Avoiding Life Support – Advanced Directive Q&A

End Of Life Planning – The Advanced Directive

Q. “I hear of stories about people who are in a coma on life support equipment for months and even years. Can I do anything to make sure that does not happen to me?”

A. Problems with health care decisions often arise when a person has not made end-of- life planning (through a Living Will or what is called a Health Care Directive) and then that person loses mental capacity and is unable to make decisions about his or her own care. In these situations, family members are often called upon to make intensely personal decisions which can impact a loved one’s length and qualify of life.

Planning Ahead

If you have planned ahead, your family will understand your wishes and will not have to guess as to what treatments you want or do not want. You may set out your wishes concerning life-prolonging medical care through the use of “advance directives”. Of course, if you become seriously ill, you will consult with your doctor about appropriate care and your doctor follow your instructions. Any advance directives that you prepared will not come into play until you become physically or mentally incapacitated. How do I make “advance directives” regarding life support? You will need two basic documents.

Healthcare Directives (Declarations-Living Trusts)

States differ on what they call this type of legal document: Some states call it a Healthcare Directive, other states refer to it as an End-of-Life Declaration or Living Trust. No matter what you call it, its intent is to create a legal written document which is directed to medical providers spelling out the medical care you do and do not wish to receive if you become incapacitated and are unable to speak for yourself. Some people want to make sure that they will die with dignity and are adamant about not having their life prolonged by artificial means when there is little hope of recovery.

Extraordinary Measures To Be Kept Alive – Issues of Pain Managemnt

Others want even extraordinary measures to be taken if there is any possibility of recovery. Yet this measure will usually involve issues of pain management. It’s advisable to speak with your doctor before preparing this declaration.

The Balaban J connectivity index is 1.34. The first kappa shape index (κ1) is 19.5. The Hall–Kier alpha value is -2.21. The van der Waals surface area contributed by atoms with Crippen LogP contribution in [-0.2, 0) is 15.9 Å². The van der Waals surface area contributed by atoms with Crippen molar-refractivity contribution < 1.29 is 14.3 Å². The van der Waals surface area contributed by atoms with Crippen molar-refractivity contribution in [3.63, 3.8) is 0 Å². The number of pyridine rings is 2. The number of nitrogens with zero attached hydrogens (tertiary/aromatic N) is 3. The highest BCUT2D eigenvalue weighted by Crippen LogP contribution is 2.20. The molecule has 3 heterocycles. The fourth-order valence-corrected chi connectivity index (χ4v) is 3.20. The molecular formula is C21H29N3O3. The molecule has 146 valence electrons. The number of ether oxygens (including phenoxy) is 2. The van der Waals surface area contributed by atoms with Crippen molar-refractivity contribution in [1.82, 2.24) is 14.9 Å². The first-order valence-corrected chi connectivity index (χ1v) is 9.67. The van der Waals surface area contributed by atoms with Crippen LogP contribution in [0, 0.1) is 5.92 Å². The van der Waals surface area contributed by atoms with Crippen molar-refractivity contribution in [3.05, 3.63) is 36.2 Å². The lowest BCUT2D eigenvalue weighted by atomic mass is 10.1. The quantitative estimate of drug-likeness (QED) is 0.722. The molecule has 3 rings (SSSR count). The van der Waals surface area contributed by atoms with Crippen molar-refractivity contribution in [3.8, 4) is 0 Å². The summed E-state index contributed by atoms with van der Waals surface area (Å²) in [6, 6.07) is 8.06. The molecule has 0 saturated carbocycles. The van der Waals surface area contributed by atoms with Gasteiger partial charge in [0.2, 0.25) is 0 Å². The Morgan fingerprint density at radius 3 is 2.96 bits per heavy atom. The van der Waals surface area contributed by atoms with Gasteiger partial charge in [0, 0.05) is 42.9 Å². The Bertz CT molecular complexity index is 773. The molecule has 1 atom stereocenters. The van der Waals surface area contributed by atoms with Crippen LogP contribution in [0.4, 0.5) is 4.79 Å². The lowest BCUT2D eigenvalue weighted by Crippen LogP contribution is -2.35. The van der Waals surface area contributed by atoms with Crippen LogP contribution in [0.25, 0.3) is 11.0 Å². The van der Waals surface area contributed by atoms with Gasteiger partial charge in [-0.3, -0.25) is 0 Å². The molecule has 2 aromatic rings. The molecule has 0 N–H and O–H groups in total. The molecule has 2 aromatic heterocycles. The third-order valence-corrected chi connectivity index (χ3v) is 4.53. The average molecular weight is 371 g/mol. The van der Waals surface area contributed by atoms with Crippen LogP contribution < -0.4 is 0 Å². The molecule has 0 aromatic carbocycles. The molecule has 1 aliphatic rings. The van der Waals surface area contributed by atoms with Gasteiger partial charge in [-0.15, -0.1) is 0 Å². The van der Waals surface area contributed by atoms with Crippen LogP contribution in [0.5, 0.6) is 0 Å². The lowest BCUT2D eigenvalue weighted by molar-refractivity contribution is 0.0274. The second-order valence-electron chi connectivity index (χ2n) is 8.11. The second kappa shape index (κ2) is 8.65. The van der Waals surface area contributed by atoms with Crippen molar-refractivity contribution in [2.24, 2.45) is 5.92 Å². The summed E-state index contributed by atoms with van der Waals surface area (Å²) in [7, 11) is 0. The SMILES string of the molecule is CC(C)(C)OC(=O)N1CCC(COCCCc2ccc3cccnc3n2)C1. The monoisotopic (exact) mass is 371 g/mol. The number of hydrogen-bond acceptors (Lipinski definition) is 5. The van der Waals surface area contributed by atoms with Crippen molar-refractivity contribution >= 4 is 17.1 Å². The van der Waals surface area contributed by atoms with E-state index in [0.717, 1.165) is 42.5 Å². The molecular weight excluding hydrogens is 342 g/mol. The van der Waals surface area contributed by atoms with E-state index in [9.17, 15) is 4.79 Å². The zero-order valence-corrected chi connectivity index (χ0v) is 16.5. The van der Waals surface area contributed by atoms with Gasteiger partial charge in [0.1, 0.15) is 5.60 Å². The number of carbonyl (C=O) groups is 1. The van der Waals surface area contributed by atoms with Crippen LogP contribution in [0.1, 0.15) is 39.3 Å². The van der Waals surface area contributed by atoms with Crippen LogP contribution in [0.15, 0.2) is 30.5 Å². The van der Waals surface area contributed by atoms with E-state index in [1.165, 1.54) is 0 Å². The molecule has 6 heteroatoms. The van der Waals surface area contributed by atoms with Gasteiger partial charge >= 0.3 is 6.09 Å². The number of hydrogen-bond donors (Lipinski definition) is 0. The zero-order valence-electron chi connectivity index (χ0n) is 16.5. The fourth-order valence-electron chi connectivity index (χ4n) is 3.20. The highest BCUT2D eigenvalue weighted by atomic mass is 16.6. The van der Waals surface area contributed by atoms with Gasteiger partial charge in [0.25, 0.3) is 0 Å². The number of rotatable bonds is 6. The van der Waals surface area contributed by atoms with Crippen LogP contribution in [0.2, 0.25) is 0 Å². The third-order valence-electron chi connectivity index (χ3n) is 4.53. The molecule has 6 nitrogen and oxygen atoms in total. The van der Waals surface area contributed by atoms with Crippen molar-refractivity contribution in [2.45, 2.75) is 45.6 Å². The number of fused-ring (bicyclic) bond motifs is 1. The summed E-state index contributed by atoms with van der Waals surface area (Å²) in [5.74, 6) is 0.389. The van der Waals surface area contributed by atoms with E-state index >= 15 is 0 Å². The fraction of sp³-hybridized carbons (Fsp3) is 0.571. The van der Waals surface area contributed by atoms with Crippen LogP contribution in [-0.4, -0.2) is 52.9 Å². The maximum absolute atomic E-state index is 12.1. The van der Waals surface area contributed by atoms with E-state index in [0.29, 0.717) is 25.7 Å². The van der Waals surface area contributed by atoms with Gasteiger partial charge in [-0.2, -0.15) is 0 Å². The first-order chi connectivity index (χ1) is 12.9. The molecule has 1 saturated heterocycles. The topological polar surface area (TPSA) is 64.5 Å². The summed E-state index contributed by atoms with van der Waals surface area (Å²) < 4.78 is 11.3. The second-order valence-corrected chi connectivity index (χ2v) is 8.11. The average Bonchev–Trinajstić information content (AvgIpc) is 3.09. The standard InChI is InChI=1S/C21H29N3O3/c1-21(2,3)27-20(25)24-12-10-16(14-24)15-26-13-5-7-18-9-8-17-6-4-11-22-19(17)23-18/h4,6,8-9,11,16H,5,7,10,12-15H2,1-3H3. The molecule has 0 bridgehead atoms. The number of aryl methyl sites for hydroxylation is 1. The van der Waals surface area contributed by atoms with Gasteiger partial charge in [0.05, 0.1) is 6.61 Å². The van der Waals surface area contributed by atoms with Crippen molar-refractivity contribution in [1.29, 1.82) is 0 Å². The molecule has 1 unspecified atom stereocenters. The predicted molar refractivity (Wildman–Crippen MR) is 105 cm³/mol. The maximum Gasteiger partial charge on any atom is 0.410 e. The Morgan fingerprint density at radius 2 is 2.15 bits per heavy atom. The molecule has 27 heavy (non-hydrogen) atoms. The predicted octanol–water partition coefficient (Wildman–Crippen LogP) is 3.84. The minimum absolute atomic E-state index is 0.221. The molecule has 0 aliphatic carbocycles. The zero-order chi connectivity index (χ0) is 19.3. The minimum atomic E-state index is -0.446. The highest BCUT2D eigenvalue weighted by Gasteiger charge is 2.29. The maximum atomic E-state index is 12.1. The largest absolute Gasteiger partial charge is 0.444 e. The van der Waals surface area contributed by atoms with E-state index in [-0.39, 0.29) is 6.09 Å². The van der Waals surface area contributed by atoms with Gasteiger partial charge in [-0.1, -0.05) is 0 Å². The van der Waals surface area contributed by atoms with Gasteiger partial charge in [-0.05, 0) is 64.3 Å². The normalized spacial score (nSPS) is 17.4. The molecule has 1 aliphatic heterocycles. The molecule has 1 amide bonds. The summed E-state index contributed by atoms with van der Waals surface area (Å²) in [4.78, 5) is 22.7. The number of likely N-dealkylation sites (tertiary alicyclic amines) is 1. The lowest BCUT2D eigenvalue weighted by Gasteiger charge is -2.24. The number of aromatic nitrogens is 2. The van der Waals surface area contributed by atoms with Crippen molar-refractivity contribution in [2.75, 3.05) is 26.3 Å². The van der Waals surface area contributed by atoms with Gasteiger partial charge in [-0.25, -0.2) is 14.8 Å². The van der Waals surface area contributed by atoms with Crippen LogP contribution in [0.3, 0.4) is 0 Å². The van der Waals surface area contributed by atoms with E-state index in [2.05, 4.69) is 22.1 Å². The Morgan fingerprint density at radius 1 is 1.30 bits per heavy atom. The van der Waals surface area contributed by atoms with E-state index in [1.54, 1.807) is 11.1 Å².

Durable Power of Attorney

The second document you will need is a durable power of attorney for healthcare decisions. This is often used in cases involving patients that lose their mental capacity to make informed decisions because of the onset of Alzheimer’s.

Like its counterpart for dealing with property, this power of attorney names someone else – your agent or attorney-in-fact to make the healthcare decisions you would have made, had you not become incapacitated. While the agent you name must carry out your wishes as expressed in your directive, situations might arise that are not clearly covered by your directive.

Importance Of Having An Informed Power of Attorney – Someone Who Knows Truly Knows You

Therefore, your health care agent needs to be in a good position to exercise judgment for you, and thus should have a solid grasp of your attitudes on death and dying, religious beliefs, and your feelings about the quality of life you would find acceptable. You should have a serious conversation with the person you want to name as your agent. As long as you remain competent, you can revoke or change your advance directives regarding health care at any time.

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